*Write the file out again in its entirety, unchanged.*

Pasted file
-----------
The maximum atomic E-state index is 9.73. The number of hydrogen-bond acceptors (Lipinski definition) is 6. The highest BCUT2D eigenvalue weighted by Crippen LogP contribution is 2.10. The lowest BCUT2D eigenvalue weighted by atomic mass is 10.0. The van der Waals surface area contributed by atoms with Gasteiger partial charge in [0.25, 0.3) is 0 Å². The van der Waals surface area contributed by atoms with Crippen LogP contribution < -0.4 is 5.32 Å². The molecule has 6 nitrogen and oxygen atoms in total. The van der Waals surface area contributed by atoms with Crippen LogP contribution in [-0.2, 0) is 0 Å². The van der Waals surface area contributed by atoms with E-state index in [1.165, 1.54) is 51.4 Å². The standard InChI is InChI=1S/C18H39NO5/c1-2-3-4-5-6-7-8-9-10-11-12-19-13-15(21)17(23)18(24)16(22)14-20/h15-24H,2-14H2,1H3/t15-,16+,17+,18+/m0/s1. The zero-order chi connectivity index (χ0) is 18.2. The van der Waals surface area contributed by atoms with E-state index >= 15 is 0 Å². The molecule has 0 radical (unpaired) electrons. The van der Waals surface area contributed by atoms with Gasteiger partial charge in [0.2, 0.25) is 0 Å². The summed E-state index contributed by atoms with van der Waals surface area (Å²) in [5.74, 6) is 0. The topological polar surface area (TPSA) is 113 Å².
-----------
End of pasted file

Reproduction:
The maximum atomic E-state index is 9.73. The number of hydrogen-bond acceptors (Lipinski definition) is 6. The highest BCUT2D eigenvalue weighted by Crippen LogP contribution is 2.10. The lowest BCUT2D eigenvalue weighted by atomic mass is 10.0. The van der Waals surface area contributed by atoms with Gasteiger partial charge in [0.25, 0.3) is 0 Å². The van der Waals surface area contributed by atoms with Crippen LogP contribution < -0.4 is 5.32 Å². The molecule has 6 nitrogen and oxygen atoms in total. The van der Waals surface area contributed by atoms with Crippen LogP contribution in [-0.2, 0) is 0 Å². The van der Waals surface area contributed by atoms with E-state index in [1.165, 1.54) is 51.4 Å². The standard InChI is InChI=1S/C18H39NO5/c1-2-3-4-5-6-7-8-9-10-11-12-19-13-15(21)17(23)18(24)16(22)14-20/h15-24H,2-14H2,1H3/t15-,16+,17+,18+/m0/s1. The zero-order chi connectivity index (χ0) is 18.2. The van der Waals surface area contributed by atoms with E-state index >= 15 is 0 Å². The molecule has 0 radical (unpaired) electrons. The van der Waals surface area contributed by atoms with Gasteiger partial charge in [0.2, 0.25) is 0 Å². The summed E-state index contributed by atoms with van der Waals surface area (Å²) in [5.74, 6) is 0. The topological polar surface area (TPSA) is 113 Å².